Figure 1. Central banks’ loans to credit institutions [billion €]
Source: Euro Crisis Monitor, Osnabrueck University.
Looking at the data helps to analyse which type of capital flight is more relevant for the European case – the deposit shifting or the flight from low-quality assets. We focus on Italy and Spain, where TARGET balances mounted rather recently, and De Grauwe and Ji suspect the balances are of no concern.
Figure 2 shows three time series for each country: central bank credit, private bank deposits, and TARGET2 balances. Each series starts at zero and displays the cumulative increment since 2007. First, looking at central bank credit and TARGET2 balances, one can see that they are nearly identical, with opposite signs. This confirms the argument above that deposit flight can only be relevant for TARGET2 balances if it is associated with a refinancing at the central bank. Furthermore, the red dashed lines show the patterns of deposits of households and firms (excluding government and MFI deposits).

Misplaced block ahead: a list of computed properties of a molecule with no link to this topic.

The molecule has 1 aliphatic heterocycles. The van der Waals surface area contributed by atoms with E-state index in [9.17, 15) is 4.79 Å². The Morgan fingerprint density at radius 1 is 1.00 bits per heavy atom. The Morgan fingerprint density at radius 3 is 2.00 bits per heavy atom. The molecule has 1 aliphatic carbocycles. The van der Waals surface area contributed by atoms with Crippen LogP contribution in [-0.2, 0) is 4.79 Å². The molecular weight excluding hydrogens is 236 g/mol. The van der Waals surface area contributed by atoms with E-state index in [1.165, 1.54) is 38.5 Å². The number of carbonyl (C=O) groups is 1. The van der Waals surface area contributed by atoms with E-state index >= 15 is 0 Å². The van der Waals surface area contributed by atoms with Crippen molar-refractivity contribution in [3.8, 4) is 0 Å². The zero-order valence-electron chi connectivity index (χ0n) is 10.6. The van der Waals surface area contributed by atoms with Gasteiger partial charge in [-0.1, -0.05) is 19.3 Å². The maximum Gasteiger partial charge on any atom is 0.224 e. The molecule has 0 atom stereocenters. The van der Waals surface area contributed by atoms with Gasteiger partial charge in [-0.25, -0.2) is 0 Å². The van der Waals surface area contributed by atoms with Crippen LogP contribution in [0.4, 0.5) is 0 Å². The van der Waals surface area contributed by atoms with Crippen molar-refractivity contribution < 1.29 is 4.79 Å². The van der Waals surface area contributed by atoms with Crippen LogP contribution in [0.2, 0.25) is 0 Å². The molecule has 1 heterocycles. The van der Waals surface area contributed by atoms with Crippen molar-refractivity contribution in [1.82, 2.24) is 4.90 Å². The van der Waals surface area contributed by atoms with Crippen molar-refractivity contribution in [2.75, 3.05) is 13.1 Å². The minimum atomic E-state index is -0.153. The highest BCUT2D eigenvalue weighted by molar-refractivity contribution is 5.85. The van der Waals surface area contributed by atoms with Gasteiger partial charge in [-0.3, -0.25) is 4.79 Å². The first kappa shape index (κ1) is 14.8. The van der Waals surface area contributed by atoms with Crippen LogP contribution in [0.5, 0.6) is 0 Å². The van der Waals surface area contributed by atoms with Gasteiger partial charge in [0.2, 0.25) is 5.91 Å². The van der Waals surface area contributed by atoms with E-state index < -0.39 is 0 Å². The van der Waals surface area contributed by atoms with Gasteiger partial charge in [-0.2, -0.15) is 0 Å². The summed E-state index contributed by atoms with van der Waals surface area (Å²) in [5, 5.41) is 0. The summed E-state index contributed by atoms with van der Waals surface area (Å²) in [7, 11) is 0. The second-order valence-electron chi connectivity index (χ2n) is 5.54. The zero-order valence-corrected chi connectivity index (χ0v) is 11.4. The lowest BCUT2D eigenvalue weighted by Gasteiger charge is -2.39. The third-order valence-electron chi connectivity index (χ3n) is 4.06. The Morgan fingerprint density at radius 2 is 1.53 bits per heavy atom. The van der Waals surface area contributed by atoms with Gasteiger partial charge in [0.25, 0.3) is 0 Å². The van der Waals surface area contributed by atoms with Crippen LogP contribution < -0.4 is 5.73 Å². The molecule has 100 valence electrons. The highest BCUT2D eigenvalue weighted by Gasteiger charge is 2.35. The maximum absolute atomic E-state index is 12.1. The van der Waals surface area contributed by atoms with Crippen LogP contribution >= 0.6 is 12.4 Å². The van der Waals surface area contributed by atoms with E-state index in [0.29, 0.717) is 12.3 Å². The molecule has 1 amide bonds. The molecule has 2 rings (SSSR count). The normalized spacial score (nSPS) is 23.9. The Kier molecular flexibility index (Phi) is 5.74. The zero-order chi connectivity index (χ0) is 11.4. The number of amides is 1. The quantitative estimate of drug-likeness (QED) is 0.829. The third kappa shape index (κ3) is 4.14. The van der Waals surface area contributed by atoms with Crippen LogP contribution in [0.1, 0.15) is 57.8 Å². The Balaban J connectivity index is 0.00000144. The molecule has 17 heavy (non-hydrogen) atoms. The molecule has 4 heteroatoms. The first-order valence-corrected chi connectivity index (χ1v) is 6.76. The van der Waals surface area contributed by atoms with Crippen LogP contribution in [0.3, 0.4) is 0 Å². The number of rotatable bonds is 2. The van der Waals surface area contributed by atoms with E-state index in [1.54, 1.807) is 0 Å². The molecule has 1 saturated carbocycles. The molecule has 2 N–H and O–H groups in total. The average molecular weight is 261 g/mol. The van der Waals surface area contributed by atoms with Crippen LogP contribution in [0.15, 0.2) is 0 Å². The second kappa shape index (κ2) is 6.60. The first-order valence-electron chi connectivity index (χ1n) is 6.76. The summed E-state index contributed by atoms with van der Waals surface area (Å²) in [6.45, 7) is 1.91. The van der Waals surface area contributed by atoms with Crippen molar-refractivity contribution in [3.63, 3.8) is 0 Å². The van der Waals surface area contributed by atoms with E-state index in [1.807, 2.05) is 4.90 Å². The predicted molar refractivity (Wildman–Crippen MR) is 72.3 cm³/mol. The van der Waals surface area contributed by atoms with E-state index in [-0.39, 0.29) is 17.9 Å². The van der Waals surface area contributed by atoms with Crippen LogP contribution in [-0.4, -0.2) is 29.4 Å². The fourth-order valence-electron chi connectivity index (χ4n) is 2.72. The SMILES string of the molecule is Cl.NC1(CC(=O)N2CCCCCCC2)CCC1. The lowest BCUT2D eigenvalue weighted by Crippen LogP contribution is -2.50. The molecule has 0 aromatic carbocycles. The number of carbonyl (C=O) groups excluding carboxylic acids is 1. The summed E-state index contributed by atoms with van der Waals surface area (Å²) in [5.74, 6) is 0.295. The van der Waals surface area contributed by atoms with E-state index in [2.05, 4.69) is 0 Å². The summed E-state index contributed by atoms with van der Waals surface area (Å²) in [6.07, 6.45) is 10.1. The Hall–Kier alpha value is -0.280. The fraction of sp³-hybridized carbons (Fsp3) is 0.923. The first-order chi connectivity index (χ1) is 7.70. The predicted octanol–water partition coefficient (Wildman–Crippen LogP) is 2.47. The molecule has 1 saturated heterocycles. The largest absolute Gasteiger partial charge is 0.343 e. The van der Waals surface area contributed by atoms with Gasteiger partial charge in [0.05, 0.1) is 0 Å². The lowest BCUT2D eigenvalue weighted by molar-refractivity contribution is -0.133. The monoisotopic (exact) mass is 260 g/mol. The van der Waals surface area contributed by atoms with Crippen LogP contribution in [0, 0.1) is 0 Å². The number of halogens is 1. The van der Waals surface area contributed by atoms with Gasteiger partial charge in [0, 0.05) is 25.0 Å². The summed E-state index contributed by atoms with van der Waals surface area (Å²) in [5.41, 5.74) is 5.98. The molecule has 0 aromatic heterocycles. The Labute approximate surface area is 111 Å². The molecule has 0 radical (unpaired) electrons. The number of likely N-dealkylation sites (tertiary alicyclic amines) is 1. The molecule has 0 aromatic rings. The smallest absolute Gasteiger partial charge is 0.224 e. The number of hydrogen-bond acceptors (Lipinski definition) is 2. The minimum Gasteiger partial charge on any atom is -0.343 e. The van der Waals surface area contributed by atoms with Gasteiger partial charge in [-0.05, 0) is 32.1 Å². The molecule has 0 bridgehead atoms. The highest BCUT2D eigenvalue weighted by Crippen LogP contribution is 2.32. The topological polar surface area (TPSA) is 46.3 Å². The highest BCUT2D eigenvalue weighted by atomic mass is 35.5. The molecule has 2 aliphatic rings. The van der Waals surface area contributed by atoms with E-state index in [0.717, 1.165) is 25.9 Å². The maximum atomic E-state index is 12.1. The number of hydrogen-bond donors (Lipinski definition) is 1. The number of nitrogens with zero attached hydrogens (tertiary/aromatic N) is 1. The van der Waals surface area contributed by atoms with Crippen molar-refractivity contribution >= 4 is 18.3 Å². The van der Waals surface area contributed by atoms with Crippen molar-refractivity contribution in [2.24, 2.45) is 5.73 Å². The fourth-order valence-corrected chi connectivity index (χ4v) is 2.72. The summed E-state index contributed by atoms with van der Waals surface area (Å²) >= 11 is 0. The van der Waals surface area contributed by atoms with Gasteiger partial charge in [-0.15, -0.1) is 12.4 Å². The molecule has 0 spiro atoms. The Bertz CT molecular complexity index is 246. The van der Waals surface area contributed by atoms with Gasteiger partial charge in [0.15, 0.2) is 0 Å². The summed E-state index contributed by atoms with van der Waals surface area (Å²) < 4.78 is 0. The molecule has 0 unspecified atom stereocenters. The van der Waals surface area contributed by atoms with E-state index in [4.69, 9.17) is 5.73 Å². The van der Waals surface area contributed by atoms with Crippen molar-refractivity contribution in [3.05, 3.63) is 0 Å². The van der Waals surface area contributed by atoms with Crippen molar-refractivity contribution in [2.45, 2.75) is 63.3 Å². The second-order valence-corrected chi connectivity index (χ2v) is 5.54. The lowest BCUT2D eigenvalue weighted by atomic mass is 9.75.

In Spain, the decline in deposits starts just about the same time as the increase in TARGET2 balances, which is consistent with the conjecture of De Grauwe. But in magnitude, it is too small to explain the TARGET2 liability. Less than half of the over €400 billion TARGET2 liabilities could be explained by deposit flight7. Also, the current level of deposits is still clearly above the pre-2007 values. In Italy, the case is even clearer. Household deposits have not fallen at all. But nevertheless, Italy has accumulated more than €300b billion of TARGET2 liabilities within less than a year.
The empirical evidence thus supports the argument that deposit flight is not necessary to explain TARGET2 balances. The Italian case furthermore suggests that the Friedman-type of capital flight is present, even when no deposits are withdrawn and there is no remarkable change in the current account. It is not the existing deposits that leave, but those that were newly generated, after collateral rules were relaxed (8 December 2012) and banks borrowed from the central bank.
Figure 2a. Private bank deposits, central bank credit and TARGET2 balances in Spain since 2007
Figure 2b. Private bank deposits, central bank credit and TARGET2 balances in Italy since 2007